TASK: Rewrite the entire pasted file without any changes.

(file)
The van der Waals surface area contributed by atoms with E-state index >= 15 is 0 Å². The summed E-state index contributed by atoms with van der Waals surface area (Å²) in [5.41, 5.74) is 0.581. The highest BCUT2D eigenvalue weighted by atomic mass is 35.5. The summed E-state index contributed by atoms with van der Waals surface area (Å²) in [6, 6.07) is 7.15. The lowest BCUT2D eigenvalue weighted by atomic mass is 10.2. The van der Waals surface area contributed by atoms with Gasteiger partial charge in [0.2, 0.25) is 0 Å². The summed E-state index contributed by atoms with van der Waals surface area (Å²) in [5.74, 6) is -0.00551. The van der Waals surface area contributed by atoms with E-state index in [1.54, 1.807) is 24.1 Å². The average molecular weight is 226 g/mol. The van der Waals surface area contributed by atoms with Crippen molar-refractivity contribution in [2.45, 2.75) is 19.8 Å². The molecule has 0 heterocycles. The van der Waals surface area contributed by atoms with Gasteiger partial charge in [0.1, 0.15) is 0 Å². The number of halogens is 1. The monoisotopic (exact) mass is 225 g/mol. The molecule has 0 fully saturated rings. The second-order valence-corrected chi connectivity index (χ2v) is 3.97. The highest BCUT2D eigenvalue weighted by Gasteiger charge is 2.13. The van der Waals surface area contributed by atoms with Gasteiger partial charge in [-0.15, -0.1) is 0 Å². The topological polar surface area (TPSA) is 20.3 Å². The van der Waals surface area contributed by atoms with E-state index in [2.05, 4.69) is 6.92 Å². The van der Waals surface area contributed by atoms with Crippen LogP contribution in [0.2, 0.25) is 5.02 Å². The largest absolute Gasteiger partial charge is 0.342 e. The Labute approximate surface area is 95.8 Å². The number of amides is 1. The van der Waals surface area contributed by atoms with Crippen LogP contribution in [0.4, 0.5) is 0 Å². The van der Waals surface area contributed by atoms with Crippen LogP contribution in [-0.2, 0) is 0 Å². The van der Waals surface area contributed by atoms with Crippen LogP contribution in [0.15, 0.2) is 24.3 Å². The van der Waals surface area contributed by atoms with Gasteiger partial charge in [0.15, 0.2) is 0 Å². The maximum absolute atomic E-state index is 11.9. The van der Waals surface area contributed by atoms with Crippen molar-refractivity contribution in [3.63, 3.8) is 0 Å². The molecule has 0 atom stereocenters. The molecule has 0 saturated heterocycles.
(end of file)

The van der Waals surface area contributed by atoms with E-state index >= 15 is 0 Å². The summed E-state index contributed by atoms with van der Waals surface area (Å²) in [5.41, 5.74) is 0.581. The highest BCUT2D eigenvalue weighted by atomic mass is 35.5. The summed E-state index contributed by atoms with van der Waals surface area (Å²) in [6, 6.07) is 7.15. The lowest BCUT2D eigenvalue weighted by atomic mass is 10.2. The van der Waals surface area contributed by atoms with Gasteiger partial charge in [0.2, 0.25) is 0 Å². The summed E-state index contributed by atoms with van der Waals surface area (Å²) in [5.74, 6) is -0.00551. The van der Waals surface area contributed by atoms with E-state index in [1.54, 1.807) is 24.1 Å². The average molecular weight is 226 g/mol. The van der Waals surface area contributed by atoms with Crippen molar-refractivity contribution in [2.45, 2.75) is 19.8 Å². The molecule has 0 heterocycles. The van der Waals surface area contributed by atoms with Gasteiger partial charge in [0.1, 0.15) is 0 Å². The number of halogens is 1. The monoisotopic (exact) mass is 225 g/mol. The molecule has 0 fully saturated rings. The second-order valence-corrected chi connectivity index (χ2v) is 3.97. The highest BCUT2D eigenvalue weighted by Gasteiger charge is 2.13. The van der Waals surface area contributed by atoms with Gasteiger partial charge in [-0.15, -0.1) is 0 Å². The topological polar surface area (TPSA) is 20.3 Å². The van der Waals surface area contributed by atoms with E-state index in [2.05, 4.69) is 6.92 Å². The van der Waals surface area contributed by atoms with Crippen LogP contribution in [0.2, 0.25) is 5.02 Å². The largest absolute Gasteiger partial charge is 0.342 e. The Labute approximate surface area is 95.8 Å². The number of amides is 1. The van der Waals surface area contributed by atoms with Crippen LogP contribution in [0.4, 0.5) is 0 Å². The van der Waals surface area contributed by atoms with Crippen LogP contribution in [-0.2, 0) is 0 Å². The van der Waals surface area contributed by atoms with Crippen LogP contribution in [0.15, 0.2) is 24.3 Å². The van der Waals surface area contributed by atoms with Gasteiger partial charge in [0.15, 0.2) is 0 Å². The maximum absolute atomic E-state index is 11.9. The van der Waals surface area contributed by atoms with Crippen molar-refractivity contribution in [3.63, 3.8) is 0 Å². The molecule has 0 atom stereocenters. The molecule has 0 saturated heterocycles.